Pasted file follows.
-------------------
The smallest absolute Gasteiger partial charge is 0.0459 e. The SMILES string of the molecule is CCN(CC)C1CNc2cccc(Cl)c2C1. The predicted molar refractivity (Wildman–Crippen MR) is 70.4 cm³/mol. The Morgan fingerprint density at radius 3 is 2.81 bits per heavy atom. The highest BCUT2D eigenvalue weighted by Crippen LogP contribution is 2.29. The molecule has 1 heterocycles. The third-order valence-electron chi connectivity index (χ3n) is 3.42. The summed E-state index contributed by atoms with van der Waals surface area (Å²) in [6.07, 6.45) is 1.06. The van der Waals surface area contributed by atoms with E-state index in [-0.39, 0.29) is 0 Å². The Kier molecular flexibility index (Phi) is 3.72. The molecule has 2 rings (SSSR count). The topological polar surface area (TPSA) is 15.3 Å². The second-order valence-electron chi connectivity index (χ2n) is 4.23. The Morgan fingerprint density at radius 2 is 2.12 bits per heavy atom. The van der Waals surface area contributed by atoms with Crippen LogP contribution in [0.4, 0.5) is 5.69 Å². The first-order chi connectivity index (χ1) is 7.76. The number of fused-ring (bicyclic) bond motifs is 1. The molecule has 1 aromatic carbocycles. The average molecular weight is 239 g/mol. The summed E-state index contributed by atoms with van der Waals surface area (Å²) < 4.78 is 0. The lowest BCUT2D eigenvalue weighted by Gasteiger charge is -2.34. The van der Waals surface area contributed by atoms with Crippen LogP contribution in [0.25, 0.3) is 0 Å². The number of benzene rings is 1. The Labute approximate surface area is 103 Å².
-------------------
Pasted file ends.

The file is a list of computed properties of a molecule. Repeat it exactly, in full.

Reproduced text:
The smallest absolute Gasteiger partial charge is 0.0459 e. The SMILES string of the molecule is CCN(CC)C1CNc2cccc(Cl)c2C1. The predicted molar refractivity (Wildman–Crippen MR) is 70.4 cm³/mol. The Morgan fingerprint density at radius 3 is 2.81 bits per heavy atom. The highest BCUT2D eigenvalue weighted by Crippen LogP contribution is 2.29. The molecule has 1 heterocycles. The third-order valence-electron chi connectivity index (χ3n) is 3.42. The summed E-state index contributed by atoms with van der Waals surface area (Å²) in [6.07, 6.45) is 1.06. The van der Waals surface area contributed by atoms with E-state index in [-0.39, 0.29) is 0 Å². The Kier molecular flexibility index (Phi) is 3.72. The molecule has 2 rings (SSSR count). The topological polar surface area (TPSA) is 15.3 Å². The second-order valence-electron chi connectivity index (χ2n) is 4.23. The Morgan fingerprint density at radius 2 is 2.12 bits per heavy atom. The van der Waals surface area contributed by atoms with Crippen LogP contribution in [0.4, 0.5) is 5.69 Å². The first-order chi connectivity index (χ1) is 7.76. The number of fused-ring (bicyclic) bond motifs is 1. The molecule has 1 aromatic carbocycles. The average molecular weight is 239 g/mol. The summed E-state index contributed by atoms with van der Waals surface area (Å²) < 4.78 is 0. The lowest BCUT2D eigenvalue weighted by Gasteiger charge is -2.34. The van der Waals surface area contributed by atoms with Crippen LogP contribution in [0.25, 0.3) is 0 Å². The number of benzene rings is 1. The Labute approximate surface area is 103 Å².